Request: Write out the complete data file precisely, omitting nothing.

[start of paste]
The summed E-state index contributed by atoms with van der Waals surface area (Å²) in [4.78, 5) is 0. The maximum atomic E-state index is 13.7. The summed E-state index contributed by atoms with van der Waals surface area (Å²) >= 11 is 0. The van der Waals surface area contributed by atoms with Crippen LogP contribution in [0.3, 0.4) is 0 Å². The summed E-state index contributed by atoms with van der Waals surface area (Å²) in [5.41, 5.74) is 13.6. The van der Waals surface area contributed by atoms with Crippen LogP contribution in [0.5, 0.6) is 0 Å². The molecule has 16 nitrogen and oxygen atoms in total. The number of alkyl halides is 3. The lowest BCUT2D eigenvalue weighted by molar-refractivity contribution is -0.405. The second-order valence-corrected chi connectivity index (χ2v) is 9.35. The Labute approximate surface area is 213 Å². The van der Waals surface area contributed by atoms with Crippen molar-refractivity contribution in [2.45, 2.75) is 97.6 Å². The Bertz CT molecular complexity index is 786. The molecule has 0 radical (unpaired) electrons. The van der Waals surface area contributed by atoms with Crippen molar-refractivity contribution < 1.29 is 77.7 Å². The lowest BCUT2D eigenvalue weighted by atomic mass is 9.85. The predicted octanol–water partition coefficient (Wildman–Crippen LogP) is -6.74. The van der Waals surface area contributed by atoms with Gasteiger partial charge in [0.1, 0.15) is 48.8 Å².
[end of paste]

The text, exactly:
The summed E-state index contributed by atoms with van der Waals surface area (Å²) in [4.78, 5) is 0. The maximum atomic E-state index is 13.7. The summed E-state index contributed by atoms with van der Waals surface area (Å²) >= 11 is 0. The van der Waals surface area contributed by atoms with Crippen LogP contribution in [0.3, 0.4) is 0 Å². The summed E-state index contributed by atoms with van der Waals surface area (Å²) in [5.41, 5.74) is 13.6. The van der Waals surface area contributed by atoms with Crippen LogP contribution in [0.5, 0.6) is 0 Å². The molecule has 16 nitrogen and oxygen atoms in total. The number of alkyl halides is 3. The lowest BCUT2D eigenvalue weighted by molar-refractivity contribution is -0.405. The second-order valence-corrected chi connectivity index (χ2v) is 9.35. The Labute approximate surface area is 213 Å². The van der Waals surface area contributed by atoms with Crippen molar-refractivity contribution in [2.45, 2.75) is 97.6 Å². The Bertz CT molecular complexity index is 786. The molecule has 0 radical (unpaired) electrons. The van der Waals surface area contributed by atoms with Crippen molar-refractivity contribution < 1.29 is 77.7 Å². The lowest BCUT2D eigenvalue weighted by atomic mass is 9.85. The predicted octanol–water partition coefficient (Wildman–Crippen LogP) is -6.74. The van der Waals surface area contributed by atoms with Gasteiger partial charge in [0.1, 0.15) is 48.8 Å².